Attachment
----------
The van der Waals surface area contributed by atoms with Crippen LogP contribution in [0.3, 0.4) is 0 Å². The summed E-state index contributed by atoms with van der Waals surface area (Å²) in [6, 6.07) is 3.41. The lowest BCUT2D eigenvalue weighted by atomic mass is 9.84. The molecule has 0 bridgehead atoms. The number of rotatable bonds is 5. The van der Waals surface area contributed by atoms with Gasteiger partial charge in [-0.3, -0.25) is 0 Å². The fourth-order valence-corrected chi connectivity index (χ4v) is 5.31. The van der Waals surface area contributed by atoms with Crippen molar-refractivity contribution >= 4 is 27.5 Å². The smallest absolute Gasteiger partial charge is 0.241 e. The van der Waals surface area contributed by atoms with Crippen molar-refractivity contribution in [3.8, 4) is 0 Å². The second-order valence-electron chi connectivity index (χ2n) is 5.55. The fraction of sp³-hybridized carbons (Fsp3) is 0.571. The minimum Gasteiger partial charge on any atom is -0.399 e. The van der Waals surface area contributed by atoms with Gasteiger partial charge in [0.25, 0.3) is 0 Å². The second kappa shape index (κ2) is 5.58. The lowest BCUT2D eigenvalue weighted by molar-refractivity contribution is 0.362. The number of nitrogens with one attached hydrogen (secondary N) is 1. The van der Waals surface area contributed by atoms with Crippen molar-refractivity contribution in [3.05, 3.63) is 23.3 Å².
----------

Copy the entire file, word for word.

The van der Waals surface area contributed by atoms with Crippen LogP contribution in [0.3, 0.4) is 0 Å². The summed E-state index contributed by atoms with van der Waals surface area (Å²) in [6, 6.07) is 3.41. The lowest BCUT2D eigenvalue weighted by atomic mass is 9.84. The molecule has 0 bridgehead atoms. The number of rotatable bonds is 5. The van der Waals surface area contributed by atoms with Gasteiger partial charge in [-0.3, -0.25) is 0 Å². The fourth-order valence-corrected chi connectivity index (χ4v) is 5.31. The van der Waals surface area contributed by atoms with Crippen molar-refractivity contribution >= 4 is 27.5 Å². The smallest absolute Gasteiger partial charge is 0.241 e. The van der Waals surface area contributed by atoms with Crippen molar-refractivity contribution in [3.8, 4) is 0 Å². The second-order valence-electron chi connectivity index (χ2n) is 5.55. The fraction of sp³-hybridized carbons (Fsp3) is 0.571. The minimum Gasteiger partial charge on any atom is -0.399 e. The van der Waals surface area contributed by atoms with Gasteiger partial charge in [0.25, 0.3) is 0 Å². The second kappa shape index (κ2) is 5.58. The lowest BCUT2D eigenvalue weighted by molar-refractivity contribution is 0.362. The number of nitrogens with one attached hydrogen (secondary N) is 1. The van der Waals surface area contributed by atoms with Crippen molar-refractivity contribution in [3.05, 3.63) is 23.3 Å².